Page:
C+S May 2022 Vol. 8 Issue 5 (web)

A New Home for the Performing Arts in Orlando

By Luke Carothers

The Dr. Phillips Center for the Performing Arts recently celebrated the grand opening of its second phase. Located in downtown Orlando, Florida, the $200 million expansion is the culmination of a project that began when plans were announced in August 2008. The Dr. Phillips Center has been a two part project with the first phase of construction beginning when the project broke ground in the summer of 2011. The project involved the construction of a two-level, multipurpose facil - ity in the heart of Orlando. Phase I included the construction of a $201 million, 250,000-square-foot cast-in-place concrete and structural steel framed building that includes a 2,700 seat Broadway-style theater as well as a 300 seat multi-purpose hall for smaller performances and a 300 seat banquet room. Phase I was completed in November 2014, and it marked the grand opening of the Dr. Phillips Center for the Performing Arts. The $200 million Phase II expansion broke ground in March of 2017. Phase II featured the construction of 127,680 square feet of new space including Steinmetz Hall and a 3,000-sqaure-foot performance space called Judson's. On top of seating 1,700 and boasting world-class acoustic engineering, Steinmetz Hall is equipped with state-of-the-art machinery that allows for the reconfiguration of both seating and the stage. This high-tech machinery allows the space to transform and accommodate a wide range of performances. The project’s location in downtown Orlando, as well as the weight of the structure, placed a particular emphasis on the geotechnical aspects of the project. Universal Engineering Services (UES) spearheaded all geotechnical exploration, design, and testing services. As the lead geotechnical engineer for both phases of the project, UES played a major role in the construction of the nine-acre facility. Headquartered in Orlando, UES has demonstrated expertise through a high quality approach to geotechnical problem solving and value engineering on large, complex projects. UES also provided threshold inspection and test pile services for both phases of the project. The biggest challenge to the design and construction process in Phase I was that the most important part of the work was done below ground, in- stalling 700 grout displacement pilings to support and stabilize the build - ing. Ken Derick, a Senior Vice President at UES, led the geotechnical side of the project. According to Derrick, the team overcame many of these challenges because they were able to add enough weight to “avoid structural tie-downs due to the buoyancy effect of the water table on the basement.” Derick has been with UES for the past 30 years, work - ing as a licensed professional engineer, building official, plan examiner, and standard commercial inspector. His expertise was key though the project’s multiple iterations of foundation analysis and re-design.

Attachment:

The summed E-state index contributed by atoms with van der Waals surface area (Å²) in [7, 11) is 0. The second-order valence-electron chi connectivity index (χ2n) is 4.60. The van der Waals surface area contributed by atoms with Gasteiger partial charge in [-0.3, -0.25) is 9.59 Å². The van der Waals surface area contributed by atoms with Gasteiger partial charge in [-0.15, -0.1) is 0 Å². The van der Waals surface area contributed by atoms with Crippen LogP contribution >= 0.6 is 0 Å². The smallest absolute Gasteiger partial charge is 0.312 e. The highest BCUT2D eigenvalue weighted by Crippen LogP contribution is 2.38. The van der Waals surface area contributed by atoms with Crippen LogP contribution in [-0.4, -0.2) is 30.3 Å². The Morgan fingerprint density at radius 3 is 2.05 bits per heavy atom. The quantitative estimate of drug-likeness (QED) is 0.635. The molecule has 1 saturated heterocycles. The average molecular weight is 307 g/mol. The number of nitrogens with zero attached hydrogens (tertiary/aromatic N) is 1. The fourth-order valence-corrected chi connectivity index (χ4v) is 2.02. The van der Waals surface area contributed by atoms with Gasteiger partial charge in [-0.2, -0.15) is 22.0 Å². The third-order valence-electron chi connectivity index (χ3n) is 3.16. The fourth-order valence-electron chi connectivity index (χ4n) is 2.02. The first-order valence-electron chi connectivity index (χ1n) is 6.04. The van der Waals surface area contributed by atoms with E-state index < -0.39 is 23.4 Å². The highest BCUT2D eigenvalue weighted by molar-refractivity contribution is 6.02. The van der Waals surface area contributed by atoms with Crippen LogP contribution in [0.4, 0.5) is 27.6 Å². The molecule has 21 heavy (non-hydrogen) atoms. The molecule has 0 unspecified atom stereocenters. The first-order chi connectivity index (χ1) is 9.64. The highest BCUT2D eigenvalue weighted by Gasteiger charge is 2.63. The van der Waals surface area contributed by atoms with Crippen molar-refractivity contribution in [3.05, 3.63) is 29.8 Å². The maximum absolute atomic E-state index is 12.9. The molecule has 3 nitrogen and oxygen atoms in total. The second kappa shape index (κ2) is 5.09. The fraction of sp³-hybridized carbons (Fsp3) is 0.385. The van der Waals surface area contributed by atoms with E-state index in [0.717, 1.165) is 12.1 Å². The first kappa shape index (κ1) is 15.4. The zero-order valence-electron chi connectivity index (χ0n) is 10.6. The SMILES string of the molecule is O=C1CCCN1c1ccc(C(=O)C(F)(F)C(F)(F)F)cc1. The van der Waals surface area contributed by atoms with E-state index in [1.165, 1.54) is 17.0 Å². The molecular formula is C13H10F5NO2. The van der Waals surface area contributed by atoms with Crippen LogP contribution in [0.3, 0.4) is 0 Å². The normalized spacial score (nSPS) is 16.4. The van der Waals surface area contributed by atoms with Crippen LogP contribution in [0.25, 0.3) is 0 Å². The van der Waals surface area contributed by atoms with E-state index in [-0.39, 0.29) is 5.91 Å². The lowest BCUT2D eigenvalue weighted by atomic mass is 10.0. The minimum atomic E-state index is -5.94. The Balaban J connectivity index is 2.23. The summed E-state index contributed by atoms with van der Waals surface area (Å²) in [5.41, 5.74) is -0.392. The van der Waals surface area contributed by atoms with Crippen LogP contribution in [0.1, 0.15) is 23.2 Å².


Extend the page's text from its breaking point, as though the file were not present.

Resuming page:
During Phase I, one of the key steps in the design process was ensuring that the foundation settled uniformly. This was complicated by the weight of several walls, which had to be placed on piles. Derick notes that it is extremely important that the settlement of the piles and the shallow foundations match closely, or the differential movement could crack the foundation. The other challenge in this step of the design process was accounting for differences in the depth of the foundation, which varies throughout the project. Accurate planning was paramount at this stage because, as Derick points out, any crack in the foundation so far below the water table could result in significant flooding. To ensure there would be no cracks in the foundation, Derick and his team performed various tests for a foundational support and settle- ment analysis. This included load tests on pilings where the team inserted strain gauges at various pile elevations, allowing the team to record movement and capacity at multiple zones of the pilings. Derick notes that this testing resulted in cutting the pilings down from 95 feet to 60 feet to “get the movement that would match up with the shallow foundations.” This not only ensured uniform move- ment, but also saved the project owner over $1 million. These piles prevented the foundation from settling unevenly, but they also posed challenges to the construction of the foundation itself. Because the piles protruded into the spread mat footings that make up the large



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